Informed consent was obtained from all individualparticipants included in the study.
None of the authors have any conflict of interest.
- 2.Perl DP, Perl DP (2010) Neuropathology of Alzheimer ’ s Disease Address Correspondence to : 32–42. doi: 10.1002/MSJ
- 8.Blanks JC, Hinton DR, Sadun AA, Miller CA (1989) Retinal ganglion cell degeneration in Alzheimer’s disease. Brain Res 501:364–372Google Scholar
- 9.Parisi V, Restuccia R, Fattapposta F, et al (2001) Morphological and functional retinal impairment in Alzheimer’s disease patients. 112:1860–1867Google Scholar
- 10.Berisha F, Feke GT, Trempe CL, et al (2007) Retinal Abnormalities in Early Alzheimer ’ s Disease. 48:6–10. doi: 10.1167/iovs.06-1029
- 14.Iseri PK, Tokay T (2006) Relationship between Cognitive Impairment and Retinal Morphological and Visual Functional Abnormalities in Alzheimer Disease. 26:18–24Google Scholar
- 16.Salobrar-garcia E, Hoz R De, Rojas B, et al (2015) Findings in Mild Alzheimer ’ s Disease. 2015:17–19. doi: 10.1155/2015/736949
- 17.Ascaso FJ, Cruz N, Modrego PJ, Cristo A (2014) Retinal alterations in mild cognitive impairment and Alzheimer ’ s disease : an optical coherence tomography study. 1522–1530. doi: 10.1007/s00415-014-7374-z
- 21.Marziani E, Pomati S, Ramolfo P, et al (2016) Evaluation of Retinal Nerve Fiber Layer and Ganglion Cell Layer Thickness in Alzheimer ’ s Disease Using Spectral- Domain Optical Coherence Tomography. doi: 10.1167/iovs.13-12046
- 22.Ong Y, Ong Y, Ikram MK, et al (2014) Potential Applications of Spectral-Domain Optical Coherence Tomography ( SD-OCT ) in the Study of Alzheimer ’ s Disease. 23:74–83Google Scholar
- 25.Salobrar-Garcia E, Hoyas I, Leal M, et al (2015) Analysis of Retinal Peripapillary Segmentation in Early Alzheimer ’ s Disease Patients. doi: 10.1155/2015/636548
- 26.Ozdemir E, Eda O, Seda D (2015) The relationship between the degree of cognitive impairment and retinal nerve fiber layer thickness. Neurol Sci:1141–1146. doi: 10.1007/s10072-014-2055-3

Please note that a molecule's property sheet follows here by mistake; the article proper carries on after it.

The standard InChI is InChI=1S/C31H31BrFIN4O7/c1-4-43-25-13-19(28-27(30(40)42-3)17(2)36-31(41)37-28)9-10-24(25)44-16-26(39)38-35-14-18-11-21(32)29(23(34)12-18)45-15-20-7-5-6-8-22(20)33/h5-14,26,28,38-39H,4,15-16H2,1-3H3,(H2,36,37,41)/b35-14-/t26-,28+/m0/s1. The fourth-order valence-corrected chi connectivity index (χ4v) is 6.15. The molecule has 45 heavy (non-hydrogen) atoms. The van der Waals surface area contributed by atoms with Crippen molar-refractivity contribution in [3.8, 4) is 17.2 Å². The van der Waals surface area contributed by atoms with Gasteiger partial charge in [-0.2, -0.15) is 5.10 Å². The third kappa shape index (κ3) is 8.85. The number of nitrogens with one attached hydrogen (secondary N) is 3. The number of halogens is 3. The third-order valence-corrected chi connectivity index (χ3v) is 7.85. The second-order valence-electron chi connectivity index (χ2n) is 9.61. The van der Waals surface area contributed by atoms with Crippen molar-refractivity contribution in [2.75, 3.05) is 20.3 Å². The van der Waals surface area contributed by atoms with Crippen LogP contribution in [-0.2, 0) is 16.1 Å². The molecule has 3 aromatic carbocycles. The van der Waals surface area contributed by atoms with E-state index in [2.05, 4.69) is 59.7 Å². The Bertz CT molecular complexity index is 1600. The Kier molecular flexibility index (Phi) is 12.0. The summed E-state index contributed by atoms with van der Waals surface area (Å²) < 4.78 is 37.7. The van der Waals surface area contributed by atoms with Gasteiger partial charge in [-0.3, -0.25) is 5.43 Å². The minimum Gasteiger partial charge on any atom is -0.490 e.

- 28.Paquet C, Roger F, Dighiero P, et al (2007) Abnormal retinal thickness in patients with mild cognitive impairment and Alzheimer ’ s disease. 420:97–99. doi: 10.1016/j.neulet.2007.02.090
- 31.Coppola G, Renzo A Di, Ziccardi L, Martelli F (2015) Optical Coherence Tomography in Alzheimer ’ s Disease : A Meta-Analysis. 1–14. doi: 10.1371/journal.pone.0134750Google Scholar
- 32.Cunha JP, Moura-Coelho N, Proença RP, et al (2016) Alzheimer’s disease: A review of its visual system neuropathology. Optical coherence tomography—a potential role as a study tool in vivo. Graefe’s Arch Clin Exp Ophthalmol. doi: 10.1007/s00417-016-3430-y
- 36.Pillai JA, Bermel R, Bonner-Jackson A, et al (2016) Retinal Nerve Fiber Layer Thinning in Alzheimer’s Disease: A Case-Control Study in Comparison to Normal Aging, Parkinson’s Disease, and Non-Alzheimer’s Dementia. Am J Alzheimers Dis Other Demen. doi: 10.1177/1533317515628053
- 41.Hafkemeijer A, Möller C, Dopper EGP, Jiskoot LC (2015) Resting state functional connectivity differences between behavioral variant frontotemporal dementia and Alzheimer ’ s disease. 9:1–12. doi: 10.3389/fnhum.2015.00474
- 42.Hafkemeijer A, Christiane M (2017) A Longitudinal Study on Resting State Functional Connectivity in Behavioral Variant Frontotemporal Dementia and Alzheimer ’ s Disease. 55:521–537. doi: 10.3233/JAD-150695